What can stage magic reveal about cognitive biases? Quite a lot, as it turns out. Researchers at the Institute of Neuroscience in Spain, Teatro Encantado in Madrid, and University Pompeu Fabra in Barcelona sought to apply AI and machine learning to quantify a professional magician’s skills in “naturalistic conditions.” They say that their trained system — which was designed to follow coins as a magician made them appear and disappear — not only served as a tracking tool but as an “artificial spectator” that could infer their location, paving the way for experiments in a subfield they describe as “artificial illusionism.”
“Magic is not the violation of the natural order of things, but the command of cognitive processes,” wrote the researchers. “The insights that magic offers to psychology and cognitive science are not new, yet attempts for a science of magic are only recently flourishing. [Our system] … offers an unparalleled opportunity to measure human behavior in complex activities outside the lab, such as the magician’s prestidigitation.”
The researchers sourced freely available software optimized for video analysis and pose estimation, dubbed DeepLabCut, which they leveraged to guess the location of coins in a magician’s fingers as they came in and out of view. How? They recorded said magician performing a series of sleight of hand tricks specifically intended to fool a human, none of which involved narrative or verbal instructions, social cues, special effects, or the use of gimmicks. They then conceived the magician’s tricks from the point of view of the AI system, and had a human volunteer label the coins in a video frames such that the system automatically learned to self-annotate.
The aforementioned set consisted of five main brief tricks and two extra ones, all related to cognitive illusions. Each was based on different maneuvers — throwing, dropping, dragging, placing, and grasping movements — that the magician performed on the coins but that humans failed to notice. Interestingly, during tricks where the coin wasn’t visible during most of the sleight of hand, both humans and the AI system inferred it to be in a closed fist when it wasn’t. The researchers say this shows that at least some cognitive tricks can transfer from humans to an AI system. That said, in another trick that tripped up humans even though the coin was visible at the moment of the effect, the AI algorithm had no problem detecting it throughout.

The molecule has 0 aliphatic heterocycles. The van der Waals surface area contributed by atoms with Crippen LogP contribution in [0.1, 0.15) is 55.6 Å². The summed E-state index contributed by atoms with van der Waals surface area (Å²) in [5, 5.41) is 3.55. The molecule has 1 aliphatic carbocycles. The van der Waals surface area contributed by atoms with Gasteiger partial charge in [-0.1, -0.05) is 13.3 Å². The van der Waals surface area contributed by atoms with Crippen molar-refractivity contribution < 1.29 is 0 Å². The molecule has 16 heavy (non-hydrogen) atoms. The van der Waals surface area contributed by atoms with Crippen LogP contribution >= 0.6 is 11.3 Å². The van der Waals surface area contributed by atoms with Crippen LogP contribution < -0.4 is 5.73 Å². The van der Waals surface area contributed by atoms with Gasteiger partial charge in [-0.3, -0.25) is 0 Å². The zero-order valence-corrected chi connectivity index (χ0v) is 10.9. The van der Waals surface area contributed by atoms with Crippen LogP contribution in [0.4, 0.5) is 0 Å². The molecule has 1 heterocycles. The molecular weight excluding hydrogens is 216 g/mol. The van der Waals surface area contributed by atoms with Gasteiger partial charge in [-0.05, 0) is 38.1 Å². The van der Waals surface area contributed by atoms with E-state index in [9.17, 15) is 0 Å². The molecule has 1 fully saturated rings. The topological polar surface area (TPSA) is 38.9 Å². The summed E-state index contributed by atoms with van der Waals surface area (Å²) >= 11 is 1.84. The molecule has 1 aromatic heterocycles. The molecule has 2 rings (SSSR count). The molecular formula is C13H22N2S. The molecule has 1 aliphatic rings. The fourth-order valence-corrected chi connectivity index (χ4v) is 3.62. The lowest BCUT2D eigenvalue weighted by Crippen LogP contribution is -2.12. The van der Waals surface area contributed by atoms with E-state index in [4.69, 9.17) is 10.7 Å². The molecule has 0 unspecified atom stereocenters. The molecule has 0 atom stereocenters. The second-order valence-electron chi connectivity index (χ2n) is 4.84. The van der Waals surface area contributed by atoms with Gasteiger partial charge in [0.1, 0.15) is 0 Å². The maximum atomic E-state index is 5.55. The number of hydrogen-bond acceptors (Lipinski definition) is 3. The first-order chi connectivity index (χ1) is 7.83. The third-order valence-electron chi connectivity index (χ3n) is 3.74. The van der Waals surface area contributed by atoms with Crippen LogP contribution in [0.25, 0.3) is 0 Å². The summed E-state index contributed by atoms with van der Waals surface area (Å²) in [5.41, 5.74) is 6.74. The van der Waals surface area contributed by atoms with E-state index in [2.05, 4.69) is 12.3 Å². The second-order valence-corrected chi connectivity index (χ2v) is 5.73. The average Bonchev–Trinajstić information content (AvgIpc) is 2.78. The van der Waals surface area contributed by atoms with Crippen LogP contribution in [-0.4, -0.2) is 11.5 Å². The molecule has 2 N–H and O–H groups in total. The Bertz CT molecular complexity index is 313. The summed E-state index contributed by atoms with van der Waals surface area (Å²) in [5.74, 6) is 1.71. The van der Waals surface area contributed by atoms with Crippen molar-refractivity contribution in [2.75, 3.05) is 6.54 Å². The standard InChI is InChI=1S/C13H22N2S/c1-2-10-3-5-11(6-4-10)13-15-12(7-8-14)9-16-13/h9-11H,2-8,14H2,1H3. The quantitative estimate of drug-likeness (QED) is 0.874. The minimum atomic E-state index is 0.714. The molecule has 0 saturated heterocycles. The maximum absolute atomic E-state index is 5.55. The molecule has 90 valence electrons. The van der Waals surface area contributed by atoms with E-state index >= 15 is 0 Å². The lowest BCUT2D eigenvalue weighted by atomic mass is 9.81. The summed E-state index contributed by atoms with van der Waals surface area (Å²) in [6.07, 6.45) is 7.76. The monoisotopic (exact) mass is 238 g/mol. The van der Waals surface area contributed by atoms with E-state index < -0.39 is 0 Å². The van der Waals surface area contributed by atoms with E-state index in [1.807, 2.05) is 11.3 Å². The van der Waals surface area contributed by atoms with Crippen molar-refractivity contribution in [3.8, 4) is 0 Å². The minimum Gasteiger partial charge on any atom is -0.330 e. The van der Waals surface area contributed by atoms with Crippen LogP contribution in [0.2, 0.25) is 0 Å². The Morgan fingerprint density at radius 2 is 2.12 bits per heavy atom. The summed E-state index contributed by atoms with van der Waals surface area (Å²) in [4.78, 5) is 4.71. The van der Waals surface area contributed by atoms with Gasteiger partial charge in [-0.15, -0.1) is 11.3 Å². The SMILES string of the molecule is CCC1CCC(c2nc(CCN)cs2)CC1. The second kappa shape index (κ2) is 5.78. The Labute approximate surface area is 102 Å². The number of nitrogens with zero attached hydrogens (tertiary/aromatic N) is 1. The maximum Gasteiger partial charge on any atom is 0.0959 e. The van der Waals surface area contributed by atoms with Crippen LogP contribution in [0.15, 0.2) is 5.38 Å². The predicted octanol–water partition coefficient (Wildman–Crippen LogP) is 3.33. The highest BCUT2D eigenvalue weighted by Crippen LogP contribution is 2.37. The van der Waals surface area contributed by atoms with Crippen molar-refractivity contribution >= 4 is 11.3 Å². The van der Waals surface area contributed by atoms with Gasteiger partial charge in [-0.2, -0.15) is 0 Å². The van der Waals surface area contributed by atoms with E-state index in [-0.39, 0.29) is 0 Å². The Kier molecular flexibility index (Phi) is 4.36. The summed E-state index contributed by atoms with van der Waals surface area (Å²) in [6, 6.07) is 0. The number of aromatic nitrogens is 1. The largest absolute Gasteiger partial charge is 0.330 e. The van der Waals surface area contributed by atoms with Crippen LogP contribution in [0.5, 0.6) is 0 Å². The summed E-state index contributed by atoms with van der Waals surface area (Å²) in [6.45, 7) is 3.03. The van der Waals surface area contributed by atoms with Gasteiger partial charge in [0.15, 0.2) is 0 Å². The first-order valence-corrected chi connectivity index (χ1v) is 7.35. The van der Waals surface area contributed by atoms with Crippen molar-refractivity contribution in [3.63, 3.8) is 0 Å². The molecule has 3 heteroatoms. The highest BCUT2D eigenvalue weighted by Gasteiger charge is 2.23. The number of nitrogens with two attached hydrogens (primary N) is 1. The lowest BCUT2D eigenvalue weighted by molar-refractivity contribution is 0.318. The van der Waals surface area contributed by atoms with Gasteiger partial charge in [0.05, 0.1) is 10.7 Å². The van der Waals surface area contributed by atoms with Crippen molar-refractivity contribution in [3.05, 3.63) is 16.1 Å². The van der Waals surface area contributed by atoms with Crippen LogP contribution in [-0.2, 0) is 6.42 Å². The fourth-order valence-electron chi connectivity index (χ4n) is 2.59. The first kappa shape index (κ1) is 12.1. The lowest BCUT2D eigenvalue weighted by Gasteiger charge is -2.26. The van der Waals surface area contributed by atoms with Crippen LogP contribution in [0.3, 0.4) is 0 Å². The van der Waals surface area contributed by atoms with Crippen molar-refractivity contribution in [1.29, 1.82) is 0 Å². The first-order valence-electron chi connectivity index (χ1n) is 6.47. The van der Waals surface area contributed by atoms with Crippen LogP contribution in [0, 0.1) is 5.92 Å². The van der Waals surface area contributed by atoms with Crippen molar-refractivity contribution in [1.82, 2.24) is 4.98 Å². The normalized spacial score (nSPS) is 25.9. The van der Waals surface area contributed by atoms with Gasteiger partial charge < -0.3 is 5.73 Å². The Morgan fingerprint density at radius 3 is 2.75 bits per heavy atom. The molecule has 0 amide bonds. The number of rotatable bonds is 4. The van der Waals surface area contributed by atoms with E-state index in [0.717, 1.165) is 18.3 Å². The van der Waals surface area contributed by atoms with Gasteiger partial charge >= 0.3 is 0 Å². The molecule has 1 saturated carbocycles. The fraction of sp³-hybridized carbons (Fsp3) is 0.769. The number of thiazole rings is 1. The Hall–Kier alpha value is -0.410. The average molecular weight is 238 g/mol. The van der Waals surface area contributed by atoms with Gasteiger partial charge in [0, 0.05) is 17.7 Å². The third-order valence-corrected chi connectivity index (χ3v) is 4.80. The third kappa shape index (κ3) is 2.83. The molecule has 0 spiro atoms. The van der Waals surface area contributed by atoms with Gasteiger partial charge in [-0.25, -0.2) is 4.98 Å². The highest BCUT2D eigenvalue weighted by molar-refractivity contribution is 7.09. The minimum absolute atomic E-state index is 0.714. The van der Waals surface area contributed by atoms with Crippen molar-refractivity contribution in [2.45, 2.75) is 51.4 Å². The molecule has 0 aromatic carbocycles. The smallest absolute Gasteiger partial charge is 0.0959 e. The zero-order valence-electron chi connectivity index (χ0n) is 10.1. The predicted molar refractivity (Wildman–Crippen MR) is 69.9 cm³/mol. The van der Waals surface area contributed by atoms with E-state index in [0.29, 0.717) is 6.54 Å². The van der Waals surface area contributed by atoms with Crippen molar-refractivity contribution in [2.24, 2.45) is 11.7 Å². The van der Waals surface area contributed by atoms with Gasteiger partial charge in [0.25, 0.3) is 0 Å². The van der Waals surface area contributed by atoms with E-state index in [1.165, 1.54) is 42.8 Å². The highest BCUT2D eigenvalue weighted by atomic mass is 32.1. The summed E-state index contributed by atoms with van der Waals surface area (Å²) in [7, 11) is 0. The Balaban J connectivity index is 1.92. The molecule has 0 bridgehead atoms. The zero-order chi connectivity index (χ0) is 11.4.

The researchers say that their work, while somewhat inconclusive, shows what might be possible when “magicians and machines merge.” “We have shown that it might be possible to target the development of adversarial cognitive tricks at humans by choosing AI models that match the human cognitive system as closely as possible,” they wrote. “The ‘good’ magic spectator is not the analytic observer who resists to be fooled, but the enchanted mind that voluntarily dwells into the experience of the impossible … Our results are a prelude to further deployments of deep learning in the context of the demanding processes of a magic performance — a perspective to our knowledge not explored so far.”